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Monsters: Evil Beings, Mythical Beasts, And All Manner Of Imaginary Terrors
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Monsters: Evil Beings, Mythical Beasts, And All Manner Of Imaginary Terrors

3.56  ·  Rating Details ·  62 Ratings  ·  9 Reviews
The human mind needs monsters. In every culture and in every epoch in human history, from ancient Egypt to modern Hollywood, imaginary beings have haunted dreams and fantasies, provoking in young and old shivers of delight, thrills of terror, and endless fascination. All known folklores brim with visions of looming and ferocious monsters, often in the role as adversaries t ...more
Hardcover, 224 pages
Published October 11th 2002 by University of Pennsylvania Press
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Jun 29, 2007 Brad rated it liked it
A good survey of international monster traditions. Gilmore's interpretation veered toward the psychological which I found less helpful than if he had related monsters to theories of social alterity.
Eustacia Tan
Feb 03, 2016 Eustacia Tan rated it it was amazing
I've been meaning to read this book for a while, but the NLB didn't have it. Luckily I got one more free month of Scribd, so this was the first book I picked up.

Monsters is an overview of the monsters throughout the world. And this time, it really is an overview of monsters throughout the world, rather than monsters in Europe.

For the record, a monster is defined as "supernatural, mythical, or magical products of the imagination [...] monsters are imaginary, not real, embodiments of terror." The
Rainboe Sims-Jones
Monsters is an extremely well-researched and well-documented study of monster archetypes throughout all cultures cross-referenced with the work of Freud. Together, these two elements formulate several theses that discuss whether humans from each culture have the same fears and how those fears define, enrich, and influence the way-of-life for their respective societies. Gilmore extracts examples from Greek mythology, Christian lore, film, science, widespread psychoses of North American indigenous ...more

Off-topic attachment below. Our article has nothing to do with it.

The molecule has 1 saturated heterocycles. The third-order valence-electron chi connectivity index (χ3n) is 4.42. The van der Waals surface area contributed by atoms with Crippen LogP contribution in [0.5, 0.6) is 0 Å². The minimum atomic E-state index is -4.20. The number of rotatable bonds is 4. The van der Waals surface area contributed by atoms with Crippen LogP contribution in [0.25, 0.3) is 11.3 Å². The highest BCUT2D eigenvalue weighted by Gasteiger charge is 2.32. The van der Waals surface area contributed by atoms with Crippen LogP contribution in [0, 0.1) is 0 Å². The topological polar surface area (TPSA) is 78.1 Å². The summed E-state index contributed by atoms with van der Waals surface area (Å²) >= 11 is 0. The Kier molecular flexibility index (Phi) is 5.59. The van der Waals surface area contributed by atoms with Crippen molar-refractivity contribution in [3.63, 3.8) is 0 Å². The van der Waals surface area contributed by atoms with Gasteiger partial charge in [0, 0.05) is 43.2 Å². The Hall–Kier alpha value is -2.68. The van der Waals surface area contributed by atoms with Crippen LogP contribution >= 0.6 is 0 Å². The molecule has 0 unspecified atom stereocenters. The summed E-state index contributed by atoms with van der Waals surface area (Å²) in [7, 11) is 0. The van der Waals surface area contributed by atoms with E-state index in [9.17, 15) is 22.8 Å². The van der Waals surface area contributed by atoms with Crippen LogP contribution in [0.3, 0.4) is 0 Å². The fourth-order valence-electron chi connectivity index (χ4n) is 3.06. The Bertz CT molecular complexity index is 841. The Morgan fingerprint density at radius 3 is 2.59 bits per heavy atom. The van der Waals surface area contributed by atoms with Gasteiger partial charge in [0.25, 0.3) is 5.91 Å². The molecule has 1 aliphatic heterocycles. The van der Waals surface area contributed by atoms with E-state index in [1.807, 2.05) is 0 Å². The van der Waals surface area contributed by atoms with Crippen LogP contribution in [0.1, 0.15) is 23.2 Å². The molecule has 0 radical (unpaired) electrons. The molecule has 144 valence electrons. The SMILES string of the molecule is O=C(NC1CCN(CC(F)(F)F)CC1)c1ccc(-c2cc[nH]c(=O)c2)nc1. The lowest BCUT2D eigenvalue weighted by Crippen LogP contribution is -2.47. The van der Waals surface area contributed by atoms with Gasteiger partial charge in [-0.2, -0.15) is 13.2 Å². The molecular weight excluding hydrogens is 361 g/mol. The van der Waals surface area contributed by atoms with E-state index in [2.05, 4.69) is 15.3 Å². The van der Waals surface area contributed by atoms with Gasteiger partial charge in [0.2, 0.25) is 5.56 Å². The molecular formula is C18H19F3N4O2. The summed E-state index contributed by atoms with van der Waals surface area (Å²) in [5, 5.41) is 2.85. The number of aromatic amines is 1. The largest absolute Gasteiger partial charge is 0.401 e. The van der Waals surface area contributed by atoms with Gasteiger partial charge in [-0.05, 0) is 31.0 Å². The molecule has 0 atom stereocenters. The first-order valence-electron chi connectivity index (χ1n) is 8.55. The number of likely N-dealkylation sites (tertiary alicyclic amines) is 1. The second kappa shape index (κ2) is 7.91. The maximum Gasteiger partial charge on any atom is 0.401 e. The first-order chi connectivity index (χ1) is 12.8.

Steve Westenra
Mar 18, 2016 Steve Westenra rated it really liked it  ·  review of another edition
A useful series of case studies in monster theory that is a must-read for anyone working in the field.

Although the details of the case studies themselves were fascinating, Gilmore has the most to offer in his methodology and theory chapters, making some astute observations as to the relationship between monster and creator. I do wish there was more of an application of the theories he presents in the case study chapters.

A few minor, factual errors prevent me from giving the book the full five
Clifton Toliver
Jul 16, 2011 Clifton Toliver rated it it was amazing
Shelves: mythology
I really liked this book and would recommend it to anyone interested in this subject. Gilmore does a great job of putting forth his thesis and supporting arguements quite well. Especially on the psychological points on how monsters affect our psyche.
Sep 12, 2007 Rebecca rated it really liked it
Recommends it for: Psych/Sociology nuts like me!
This is a book that studies the psychological role monsters play in the human psyche....I can't wait to get my hands on this one!
Peter Girvan
Jun 25, 2012 Peter Girvan rated it it was amazing
Recommended to Peter by: Lisa
Shelves: academic
A must-read for any Gamemaster, providing the core motivations and qualities of monsters. It tells you why all those beasties in your Monster Manual want to do what they do!
Jul 28, 2011 Rhonda added it
Lots of lists: here are these monsters from these places. Nonetheless, the first and last chapters about the social NEED for monsters were quite interesting.
AngelaGay Kinkead
May 04, 2011 AngelaGay Kinkead rated it it was ok
Interesting sections on monsters in other cultures and continents (Japan, North, Christian World, etc.) and a concluding chapter, "Our Monsters, Ourselves."
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“The power of monsters is their ability to fuse opposites, to merge contraries, to subvert rules, to overthrow cognitive barriers, moral distinction, and ontological categories. Monsters overcome the barrier of time itself. Uniting past and present, demonic and divine, guilt and conscience, predator and prey, parent and child, self and alien, our monsters are our innermost selves.” 3 likes
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